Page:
Romance is a valid genre, with a huge, diverse following. We don't need divisiveness and we don't need all the tired old accusations of objectification just because our genre is mostly about women taking their sexuality into their own hands. As a m/m romance author, I think my genre is also about acceptance and love, because many a reader has told me they didn't believe in gay rights until they read a m/m romance. How can that be bad? Own what you read and what you write, and sure, fight for understanding and equality. But don't try to blame all the ills of the world on a go go dancer and a couple of smokin' hot novels... I'll call bullshit.




Siobhan Muir said...

Yeah I saw this article and this is what I have to say about it. What an angry article. From the perspective of someone looking in from the outside, most advertising for the gay community specifically, not LGBT in general, is all about sex. Look at Andrew Christian's underwear ads. He looks for the guys with the biggest packages to model his underwear. What exactly are they advertising, really? But I've been to romance conventions and it's not about porn stars, go-go dancers and bodies. It's about the relationships two people, regardless of gender, can have and their stories. As for the models in my FB feed, as it happens my husband does have mostly naked women in his feed, and I have mostly naked men to appreciate the male body. Would I like to know their names? Yep, and I know some of the models. Would I treat them like people when I met them? Yep, that's they way I think of them. This "anonymous" writer who's so mad men are being treated like sex objects, might look at how he treats women in just his day to day life and see if he's just as disdainful as the hetero men. My point is, if you go to Vegas and Chippendales, women are just as disgusting as men in Hooters. When you go to the romance conventions, people are people, not sex-starved crazies. I don't know what convention he went to, but it wasn't any of the events I've attended. Any of those "sexy events" are after hours, anyway, and are optional to attend. Oh and another point, why would anyone write a story about "average" people? The whole point of storytelling is to write about something extraordinary (maybe the people are ordinary, but something extraordinary happens to them). And not all of us concentrate on penis size. That's not what's important in our tales. *sigh* I'd love to chalk it up to this guy needs to get laid more often, but that's just agreeing to his premise. Something happy needs to happen to him, though. And those pics he posted are NOT on FB in my feed - that would have to be a secret group. FB frowns on male genitals being exposed, no matter who is posting them.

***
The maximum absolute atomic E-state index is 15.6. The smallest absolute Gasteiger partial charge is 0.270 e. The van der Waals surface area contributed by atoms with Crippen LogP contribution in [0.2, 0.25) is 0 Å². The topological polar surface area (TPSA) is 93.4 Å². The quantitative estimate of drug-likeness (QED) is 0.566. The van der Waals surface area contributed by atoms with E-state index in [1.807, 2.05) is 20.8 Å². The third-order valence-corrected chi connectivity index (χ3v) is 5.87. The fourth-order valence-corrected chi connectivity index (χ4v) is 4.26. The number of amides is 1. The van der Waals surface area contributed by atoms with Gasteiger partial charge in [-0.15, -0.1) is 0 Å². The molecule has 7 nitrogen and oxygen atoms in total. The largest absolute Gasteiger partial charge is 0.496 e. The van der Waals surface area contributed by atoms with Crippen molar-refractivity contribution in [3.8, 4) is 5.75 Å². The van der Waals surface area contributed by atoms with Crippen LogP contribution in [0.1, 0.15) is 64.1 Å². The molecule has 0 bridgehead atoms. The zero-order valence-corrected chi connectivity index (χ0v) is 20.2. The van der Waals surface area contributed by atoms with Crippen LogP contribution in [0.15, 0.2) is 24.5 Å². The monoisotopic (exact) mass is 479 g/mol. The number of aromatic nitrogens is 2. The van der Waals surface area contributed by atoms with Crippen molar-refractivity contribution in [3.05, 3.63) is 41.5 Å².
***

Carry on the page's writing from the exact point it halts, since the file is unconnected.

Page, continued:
Julia said...

I do adore your reasoned approach to romance as a whole, lady

BA Tortuga said...

Oh, hell. We just adore Siobhan, full stop.

Katherine Halle said...

I'm bookmarking this post. Thank you for this. So much!

Ann Alaskan said...

Excellent post Julia ... Thank you

Lee Rowan said...

Since when is it a writer's job to make anyone "comfortable?"

Julia said...

I wonder that as well, Lee. The expectation that I should stop writing something because it makes someone squirm, the tacit demand for an apology, makes me a grump